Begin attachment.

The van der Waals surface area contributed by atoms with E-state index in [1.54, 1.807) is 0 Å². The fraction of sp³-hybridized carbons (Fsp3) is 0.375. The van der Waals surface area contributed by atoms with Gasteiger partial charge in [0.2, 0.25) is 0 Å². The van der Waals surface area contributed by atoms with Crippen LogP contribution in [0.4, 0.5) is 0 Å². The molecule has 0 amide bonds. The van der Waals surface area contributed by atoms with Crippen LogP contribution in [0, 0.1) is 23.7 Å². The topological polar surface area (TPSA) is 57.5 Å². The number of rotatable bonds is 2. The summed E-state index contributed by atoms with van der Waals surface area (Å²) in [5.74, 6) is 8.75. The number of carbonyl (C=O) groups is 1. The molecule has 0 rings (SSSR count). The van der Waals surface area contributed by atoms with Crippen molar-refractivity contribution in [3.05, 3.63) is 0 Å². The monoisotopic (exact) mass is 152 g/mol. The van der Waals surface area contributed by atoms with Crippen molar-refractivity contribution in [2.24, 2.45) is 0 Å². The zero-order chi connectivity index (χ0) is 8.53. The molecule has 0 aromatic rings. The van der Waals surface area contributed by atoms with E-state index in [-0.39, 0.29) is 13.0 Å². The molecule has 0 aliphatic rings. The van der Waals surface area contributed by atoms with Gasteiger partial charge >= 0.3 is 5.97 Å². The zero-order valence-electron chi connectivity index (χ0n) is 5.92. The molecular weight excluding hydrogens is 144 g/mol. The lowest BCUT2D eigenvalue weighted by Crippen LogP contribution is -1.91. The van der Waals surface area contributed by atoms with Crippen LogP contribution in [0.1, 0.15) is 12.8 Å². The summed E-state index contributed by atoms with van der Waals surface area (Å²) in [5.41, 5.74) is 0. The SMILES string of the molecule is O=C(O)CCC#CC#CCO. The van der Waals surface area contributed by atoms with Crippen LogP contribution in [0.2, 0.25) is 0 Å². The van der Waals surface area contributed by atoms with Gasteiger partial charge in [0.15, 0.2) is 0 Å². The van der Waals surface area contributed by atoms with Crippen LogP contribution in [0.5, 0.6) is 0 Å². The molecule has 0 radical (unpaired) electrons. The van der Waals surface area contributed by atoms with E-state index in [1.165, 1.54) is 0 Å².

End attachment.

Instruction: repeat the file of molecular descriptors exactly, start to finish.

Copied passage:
The van der Waals surface area contributed by atoms with E-state index in [1.54, 1.807) is 0 Å². The fraction of sp³-hybridized carbons (Fsp3) is 0.375. The van der Waals surface area contributed by atoms with Gasteiger partial charge in [0.2, 0.25) is 0 Å². The van der Waals surface area contributed by atoms with Crippen LogP contribution in [0.4, 0.5) is 0 Å². The molecule has 0 amide bonds. The van der Waals surface area contributed by atoms with Crippen LogP contribution in [0, 0.1) is 23.7 Å². The topological polar surface area (TPSA) is 57.5 Å². The number of rotatable bonds is 2. The summed E-state index contributed by atoms with van der Waals surface area (Å²) in [5.74, 6) is 8.75. The number of carbonyl (C=O) groups is 1. The molecule has 0 rings (SSSR count). The van der Waals surface area contributed by atoms with Crippen molar-refractivity contribution in [3.05, 3.63) is 0 Å². The monoisotopic (exact) mass is 152 g/mol. The van der Waals surface area contributed by atoms with Crippen molar-refractivity contribution in [2.24, 2.45) is 0 Å². The zero-order chi connectivity index (χ0) is 8.53. The molecule has 0 aromatic rings. The van der Waals surface area contributed by atoms with E-state index in [-0.39, 0.29) is 13.0 Å². The molecule has 0 aliphatic rings. The van der Waals surface area contributed by atoms with Gasteiger partial charge >= 0.3 is 5.97 Å². The zero-order valence-electron chi connectivity index (χ0n) is 5.92. The molecular weight excluding hydrogens is 144 g/mol. The lowest BCUT2D eigenvalue weighted by Crippen LogP contribution is -1.91. The van der Waals surface area contributed by atoms with Crippen LogP contribution in [0.1, 0.15) is 12.8 Å². The summed E-state index contributed by atoms with van der Waals surface area (Å²) in [5.41, 5.74) is 0. The SMILES string of the molecule is O=C(O)CCC#CC#CCO. The van der Waals surface area contributed by atoms with Crippen LogP contribution in [0.2, 0.25) is 0 Å². The van der Waals surface area contributed by atoms with Gasteiger partial charge in [0.15, 0.2) is 0 Å². The van der Waals surface area contributed by atoms with Crippen LogP contribution in [0.5, 0.6) is 0 Å². The molecule has 0 radical (unpaired) electrons. The van der Waals surface area contributed by atoms with E-state index in [1.165, 1.54) is 0 Å².